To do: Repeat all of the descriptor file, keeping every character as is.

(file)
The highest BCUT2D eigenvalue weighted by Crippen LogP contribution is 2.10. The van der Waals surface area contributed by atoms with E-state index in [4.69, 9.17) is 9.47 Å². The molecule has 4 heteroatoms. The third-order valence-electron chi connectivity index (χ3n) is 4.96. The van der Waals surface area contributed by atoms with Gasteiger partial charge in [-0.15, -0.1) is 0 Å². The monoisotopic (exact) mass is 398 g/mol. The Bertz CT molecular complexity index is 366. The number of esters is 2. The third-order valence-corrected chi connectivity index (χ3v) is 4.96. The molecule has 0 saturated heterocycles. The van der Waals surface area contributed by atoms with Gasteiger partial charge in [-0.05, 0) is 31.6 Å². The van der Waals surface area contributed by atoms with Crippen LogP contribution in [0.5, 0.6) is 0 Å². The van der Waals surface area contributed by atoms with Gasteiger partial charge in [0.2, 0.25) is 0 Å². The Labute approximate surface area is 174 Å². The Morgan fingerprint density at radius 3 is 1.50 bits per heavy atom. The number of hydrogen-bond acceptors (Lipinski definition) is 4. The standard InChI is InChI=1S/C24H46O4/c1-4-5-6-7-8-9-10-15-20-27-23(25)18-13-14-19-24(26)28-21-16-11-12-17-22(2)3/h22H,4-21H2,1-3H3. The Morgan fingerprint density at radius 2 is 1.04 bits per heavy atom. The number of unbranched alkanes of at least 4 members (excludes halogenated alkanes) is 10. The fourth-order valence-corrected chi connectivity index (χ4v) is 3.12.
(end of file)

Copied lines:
The highest BCUT2D eigenvalue weighted by Crippen LogP contribution is 2.10. The van der Waals surface area contributed by atoms with E-state index in [4.69, 9.17) is 9.47 Å². The molecule has 4 heteroatoms. The third-order valence-electron chi connectivity index (χ3n) is 4.96. The van der Waals surface area contributed by atoms with Gasteiger partial charge in [-0.15, -0.1) is 0 Å². The monoisotopic (exact) mass is 398 g/mol. The Bertz CT molecular complexity index is 366. The number of esters is 2. The third-order valence-corrected chi connectivity index (χ3v) is 4.96. The molecule has 0 saturated heterocycles. The van der Waals surface area contributed by atoms with Gasteiger partial charge in [-0.05, 0) is 31.6 Å². The van der Waals surface area contributed by atoms with Crippen LogP contribution in [0.5, 0.6) is 0 Å². The van der Waals surface area contributed by atoms with Gasteiger partial charge in [0.2, 0.25) is 0 Å². The Labute approximate surface area is 174 Å². The Morgan fingerprint density at radius 3 is 1.50 bits per heavy atom. The number of hydrogen-bond acceptors (Lipinski definition) is 4. The standard InChI is InChI=1S/C24H46O4/c1-4-5-6-7-8-9-10-15-20-27-23(25)18-13-14-19-24(26)28-21-16-11-12-17-22(2)3/h22H,4-21H2,1-3H3. The Morgan fingerprint density at radius 2 is 1.04 bits per heavy atom. The number of unbranched alkanes of at least 4 members (excludes halogenated alkanes) is 10. The fourth-order valence-corrected chi connectivity index (χ4v) is 3.12.